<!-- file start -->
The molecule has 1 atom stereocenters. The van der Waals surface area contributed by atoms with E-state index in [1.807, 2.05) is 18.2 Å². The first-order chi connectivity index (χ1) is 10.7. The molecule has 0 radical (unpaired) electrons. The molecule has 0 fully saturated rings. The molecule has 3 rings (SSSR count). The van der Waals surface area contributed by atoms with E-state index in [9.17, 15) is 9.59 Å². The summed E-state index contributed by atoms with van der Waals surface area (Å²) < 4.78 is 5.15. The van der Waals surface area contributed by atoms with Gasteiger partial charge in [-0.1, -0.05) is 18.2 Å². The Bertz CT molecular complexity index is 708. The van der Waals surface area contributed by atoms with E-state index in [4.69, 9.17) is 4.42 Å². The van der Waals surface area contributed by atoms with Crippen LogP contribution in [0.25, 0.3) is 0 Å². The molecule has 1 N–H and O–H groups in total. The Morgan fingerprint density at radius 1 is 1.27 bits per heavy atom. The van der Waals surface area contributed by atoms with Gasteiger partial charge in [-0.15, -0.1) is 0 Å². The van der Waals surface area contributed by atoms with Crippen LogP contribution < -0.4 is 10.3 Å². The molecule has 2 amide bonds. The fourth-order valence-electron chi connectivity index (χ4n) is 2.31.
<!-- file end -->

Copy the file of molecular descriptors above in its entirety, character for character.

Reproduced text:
The molecule has 1 atom stereocenters. The van der Waals surface area contributed by atoms with E-state index in [1.807, 2.05) is 18.2 Å². The first-order chi connectivity index (χ1) is 10.7. The molecule has 0 radical (unpaired) electrons. The molecule has 0 fully saturated rings. The molecule has 3 rings (SSSR count). The van der Waals surface area contributed by atoms with E-state index in [9.17, 15) is 9.59 Å². The summed E-state index contributed by atoms with van der Waals surface area (Å²) < 4.78 is 5.15. The van der Waals surface area contributed by atoms with Gasteiger partial charge in [-0.1, -0.05) is 18.2 Å². The Bertz CT molecular complexity index is 708. The van der Waals surface area contributed by atoms with E-state index in [4.69, 9.17) is 4.42 Å². The van der Waals surface area contributed by atoms with Crippen LogP contribution in [0.25, 0.3) is 0 Å². The molecule has 1 N–H and O–H groups in total. The Morgan fingerprint density at radius 1 is 1.27 bits per heavy atom. The van der Waals surface area contributed by atoms with Gasteiger partial charge in [-0.15, -0.1) is 0 Å². The van der Waals surface area contributed by atoms with Crippen LogP contribution < -0.4 is 10.3 Å². The molecule has 2 amide bonds. The fourth-order valence-electron chi connectivity index (χ4n) is 2.31.